Like most left-wing revolutionary groups, King Mob believed they were the real thing. They articulated a keen sense of humour that was borrowed from the Yippies and Situationists, and also nurtured a belief in “creative violence” that they admired in New York’s brilliantly named and short-lived Motherfuckers. As a result, King Mob celebrated serial killers and planned audacious actions – blowing up a waterfall in the Lake District; hanging the peacocks in Holland Park – none of which came to pass.

Their most famous activity was when a group of King Mobbers, including Malcolm McLaren, invaded Selfridges dressed as Father Christmas and handed out toys to children. They are also said to have been responsible for some of London’s best graffiti, including the famous “How much more can you take?” in Ladbroke Grove. Their influence on the political climate of 1968 was minute, but McLaren and Jamie Reid would soon take King Mob’s love of ‘chaos and anarchy” and apply it to punk rock.

 

 

 

 

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The Pre-Raphaelite Brotherhood in London

Tate Britain’s rather brilliant exhibition on the Pre-Raphaelite Brotherhood opens this week. It cover much the same ground as the recent and slightly more brilliant Cult of Beauty at the V&A, but with  – naturally – greater emphasis on the visual arts over the decorative.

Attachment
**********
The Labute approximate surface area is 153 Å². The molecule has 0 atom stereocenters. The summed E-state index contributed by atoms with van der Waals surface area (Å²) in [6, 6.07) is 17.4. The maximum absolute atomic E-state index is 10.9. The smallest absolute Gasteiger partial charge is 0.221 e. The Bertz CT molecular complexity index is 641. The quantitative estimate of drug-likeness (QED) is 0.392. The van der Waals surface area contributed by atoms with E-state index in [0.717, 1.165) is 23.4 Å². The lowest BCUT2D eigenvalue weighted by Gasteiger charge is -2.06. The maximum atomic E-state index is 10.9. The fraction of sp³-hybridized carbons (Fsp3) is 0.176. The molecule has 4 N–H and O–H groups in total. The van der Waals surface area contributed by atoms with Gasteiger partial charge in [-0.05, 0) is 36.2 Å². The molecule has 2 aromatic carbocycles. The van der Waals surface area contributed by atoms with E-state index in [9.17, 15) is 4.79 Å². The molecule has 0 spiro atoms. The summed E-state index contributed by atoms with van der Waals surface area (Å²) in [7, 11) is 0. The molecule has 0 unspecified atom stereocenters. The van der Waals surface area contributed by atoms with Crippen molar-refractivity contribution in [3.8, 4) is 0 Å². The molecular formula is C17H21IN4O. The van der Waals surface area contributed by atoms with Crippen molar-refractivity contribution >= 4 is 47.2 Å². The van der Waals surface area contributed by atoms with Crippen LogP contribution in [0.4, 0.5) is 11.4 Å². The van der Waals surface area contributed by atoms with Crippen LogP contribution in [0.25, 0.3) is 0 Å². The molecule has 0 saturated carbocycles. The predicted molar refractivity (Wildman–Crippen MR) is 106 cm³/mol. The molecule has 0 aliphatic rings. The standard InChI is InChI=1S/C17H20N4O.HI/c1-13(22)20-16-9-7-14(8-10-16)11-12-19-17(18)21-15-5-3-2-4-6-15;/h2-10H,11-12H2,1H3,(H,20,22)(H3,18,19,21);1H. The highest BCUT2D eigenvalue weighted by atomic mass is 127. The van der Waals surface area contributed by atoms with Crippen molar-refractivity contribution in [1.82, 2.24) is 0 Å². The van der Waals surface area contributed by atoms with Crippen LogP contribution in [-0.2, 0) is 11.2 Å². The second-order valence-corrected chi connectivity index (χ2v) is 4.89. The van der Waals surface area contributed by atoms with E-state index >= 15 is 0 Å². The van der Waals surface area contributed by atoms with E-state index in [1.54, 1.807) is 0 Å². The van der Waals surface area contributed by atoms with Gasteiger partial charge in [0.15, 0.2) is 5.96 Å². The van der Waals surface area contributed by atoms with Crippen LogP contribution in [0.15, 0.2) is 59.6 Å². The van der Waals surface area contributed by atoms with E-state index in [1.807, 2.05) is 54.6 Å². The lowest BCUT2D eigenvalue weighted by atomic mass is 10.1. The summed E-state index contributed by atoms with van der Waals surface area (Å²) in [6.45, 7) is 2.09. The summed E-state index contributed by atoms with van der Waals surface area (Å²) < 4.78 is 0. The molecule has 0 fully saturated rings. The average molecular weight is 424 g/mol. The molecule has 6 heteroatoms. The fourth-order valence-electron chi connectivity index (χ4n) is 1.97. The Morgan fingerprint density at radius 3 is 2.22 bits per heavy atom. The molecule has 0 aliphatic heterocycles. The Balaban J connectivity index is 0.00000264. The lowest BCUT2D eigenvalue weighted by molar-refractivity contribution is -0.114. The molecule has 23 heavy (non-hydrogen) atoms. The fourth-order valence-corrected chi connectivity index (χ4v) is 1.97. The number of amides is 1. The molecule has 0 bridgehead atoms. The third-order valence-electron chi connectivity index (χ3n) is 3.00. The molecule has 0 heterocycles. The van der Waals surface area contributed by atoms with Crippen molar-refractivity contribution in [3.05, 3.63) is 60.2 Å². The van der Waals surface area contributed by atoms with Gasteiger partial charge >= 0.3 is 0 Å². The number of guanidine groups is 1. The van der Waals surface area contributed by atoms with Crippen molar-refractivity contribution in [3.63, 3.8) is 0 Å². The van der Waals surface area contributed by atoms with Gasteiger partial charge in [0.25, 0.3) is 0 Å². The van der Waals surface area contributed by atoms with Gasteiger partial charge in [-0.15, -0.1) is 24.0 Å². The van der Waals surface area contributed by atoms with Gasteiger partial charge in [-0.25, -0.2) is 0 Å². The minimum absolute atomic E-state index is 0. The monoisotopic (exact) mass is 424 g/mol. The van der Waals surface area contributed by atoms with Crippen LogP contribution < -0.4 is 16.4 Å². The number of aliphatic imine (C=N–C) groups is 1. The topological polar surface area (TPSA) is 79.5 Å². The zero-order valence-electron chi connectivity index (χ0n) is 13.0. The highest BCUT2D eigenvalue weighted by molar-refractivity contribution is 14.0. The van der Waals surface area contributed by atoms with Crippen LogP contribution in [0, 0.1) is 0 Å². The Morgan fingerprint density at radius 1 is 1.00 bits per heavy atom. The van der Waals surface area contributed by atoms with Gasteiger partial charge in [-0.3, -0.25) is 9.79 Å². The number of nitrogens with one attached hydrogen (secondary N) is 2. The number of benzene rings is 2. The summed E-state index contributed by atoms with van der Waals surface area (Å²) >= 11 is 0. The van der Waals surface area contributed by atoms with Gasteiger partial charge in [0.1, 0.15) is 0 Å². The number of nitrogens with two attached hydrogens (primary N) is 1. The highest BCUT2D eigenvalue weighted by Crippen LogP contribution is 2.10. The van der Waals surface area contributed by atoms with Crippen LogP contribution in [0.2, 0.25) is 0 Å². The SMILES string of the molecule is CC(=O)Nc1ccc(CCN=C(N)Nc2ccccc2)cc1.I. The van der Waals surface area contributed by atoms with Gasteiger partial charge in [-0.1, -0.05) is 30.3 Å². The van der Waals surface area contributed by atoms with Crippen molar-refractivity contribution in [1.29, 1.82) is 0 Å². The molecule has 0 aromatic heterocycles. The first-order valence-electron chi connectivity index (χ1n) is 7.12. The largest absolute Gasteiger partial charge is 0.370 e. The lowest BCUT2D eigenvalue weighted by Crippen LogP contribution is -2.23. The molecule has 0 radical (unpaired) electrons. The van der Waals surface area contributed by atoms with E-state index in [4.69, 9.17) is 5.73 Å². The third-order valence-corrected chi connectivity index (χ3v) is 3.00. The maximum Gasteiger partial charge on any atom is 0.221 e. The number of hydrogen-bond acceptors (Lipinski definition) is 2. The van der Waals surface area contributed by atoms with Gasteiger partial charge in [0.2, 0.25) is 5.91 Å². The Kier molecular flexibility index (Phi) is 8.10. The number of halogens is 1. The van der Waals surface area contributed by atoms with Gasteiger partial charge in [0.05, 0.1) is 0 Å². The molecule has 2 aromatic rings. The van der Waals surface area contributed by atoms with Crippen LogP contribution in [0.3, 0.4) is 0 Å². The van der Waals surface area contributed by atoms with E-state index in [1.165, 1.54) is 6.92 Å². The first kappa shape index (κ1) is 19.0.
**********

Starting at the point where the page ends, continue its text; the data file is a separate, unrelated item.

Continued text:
One interesting thread running through the exhibition is the use of London as a landscape. The PRB were all connected to London and liked to paint outdoors so the city naturally appeared in a number of their paintings, often uncredited. This painting by William Holman Hunt – Rienzi, Vowing To Obtain Justice – was painted outdoors in Lambeth and Hampstead Heath, while famous images like Ophelia by John Everett Millais used the countryside of now suburban Ewell as the backdrop.

Another of the most famous PRB paintings is The Death of Chatterton by Henry Wallis, a tragic tableaux in which London’s skyline can be glimpsed through the open window. The vividness of Chatterton’s hair, incidentally, really has to be seen in person if possible.

More obvious London images were to follow. This is Charles Allston Collins’ bucolic take on May, In The Regent’s Park, from his home in Hanover Terrace. Collins was not an official member of the PRB, but his style was sympathetic and this was considered ‘absurd’ when first exhibited, though presumably not because of the sheep seen frolicking in the park in the background.

Also closely affiliated with the PRB was Ford Madox Brown, and his wonderful view of Hampstead from his bedroom window – An English Autumn Afternoon. Again, this was considered ugly by contemporary critics. Kenwood House can be seen top left, but London remains a distant – if rapidly advancing – presence.

Brown offered a very different and more recognisable take on Hampstead in perhaps his greatest painting, Work, which depicted navvies digging up a Hampstead road to lay water pipes. It’s a marvellous evocation of a London street and I’m pretty sure those navvies are still laying water pipes in London to this day. See them all at Tate Britain from Wednesday 12 Sept, 2012.